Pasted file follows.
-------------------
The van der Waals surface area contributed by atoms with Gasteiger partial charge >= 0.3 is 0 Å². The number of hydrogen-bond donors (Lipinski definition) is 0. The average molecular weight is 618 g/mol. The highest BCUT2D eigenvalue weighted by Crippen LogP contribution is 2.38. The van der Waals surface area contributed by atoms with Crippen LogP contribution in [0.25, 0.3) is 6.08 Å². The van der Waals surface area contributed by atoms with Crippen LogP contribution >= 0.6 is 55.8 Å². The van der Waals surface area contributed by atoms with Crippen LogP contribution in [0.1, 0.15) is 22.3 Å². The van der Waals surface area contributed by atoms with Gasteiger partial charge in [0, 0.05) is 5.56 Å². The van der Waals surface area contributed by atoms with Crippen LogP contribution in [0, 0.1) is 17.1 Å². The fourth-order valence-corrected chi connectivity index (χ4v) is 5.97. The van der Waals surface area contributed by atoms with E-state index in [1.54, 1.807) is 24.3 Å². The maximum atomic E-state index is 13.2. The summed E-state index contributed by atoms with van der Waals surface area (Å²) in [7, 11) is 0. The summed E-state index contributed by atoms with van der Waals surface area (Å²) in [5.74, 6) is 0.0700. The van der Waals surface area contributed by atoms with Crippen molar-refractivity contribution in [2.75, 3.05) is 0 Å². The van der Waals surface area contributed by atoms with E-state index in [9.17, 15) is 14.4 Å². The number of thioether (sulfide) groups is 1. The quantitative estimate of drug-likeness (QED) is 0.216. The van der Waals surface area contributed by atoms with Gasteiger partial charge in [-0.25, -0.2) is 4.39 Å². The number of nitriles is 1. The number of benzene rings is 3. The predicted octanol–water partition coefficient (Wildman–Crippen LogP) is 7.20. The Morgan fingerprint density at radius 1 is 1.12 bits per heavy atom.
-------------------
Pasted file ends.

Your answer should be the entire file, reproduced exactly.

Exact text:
The van der Waals surface area contributed by atoms with Gasteiger partial charge >= 0.3 is 0 Å². The number of hydrogen-bond donors (Lipinski definition) is 0. The average molecular weight is 618 g/mol. The highest BCUT2D eigenvalue weighted by Crippen LogP contribution is 2.38. The van der Waals surface area contributed by atoms with Crippen LogP contribution in [0.25, 0.3) is 6.08 Å². The van der Waals surface area contributed by atoms with Crippen LogP contribution >= 0.6 is 55.8 Å². The van der Waals surface area contributed by atoms with Crippen LogP contribution in [0.1, 0.15) is 22.3 Å². The van der Waals surface area contributed by atoms with Gasteiger partial charge in [0, 0.05) is 5.56 Å². The van der Waals surface area contributed by atoms with Crippen LogP contribution in [0, 0.1) is 17.1 Å². The fourth-order valence-corrected chi connectivity index (χ4v) is 5.97. The van der Waals surface area contributed by atoms with E-state index in [1.54, 1.807) is 24.3 Å². The maximum atomic E-state index is 13.2. The summed E-state index contributed by atoms with van der Waals surface area (Å²) in [7, 11) is 0. The summed E-state index contributed by atoms with van der Waals surface area (Å²) in [5.74, 6) is 0.0700. The van der Waals surface area contributed by atoms with Crippen molar-refractivity contribution in [2.75, 3.05) is 0 Å². The van der Waals surface area contributed by atoms with E-state index in [9.17, 15) is 14.4 Å². The number of thioether (sulfide) groups is 1. The quantitative estimate of drug-likeness (QED) is 0.216. The van der Waals surface area contributed by atoms with Gasteiger partial charge in [-0.25, -0.2) is 4.39 Å². The number of nitriles is 1. The number of benzene rings is 3. The predicted octanol–water partition coefficient (Wildman–Crippen LogP) is 7.20. The Morgan fingerprint density at radius 1 is 1.12 bits per heavy atom.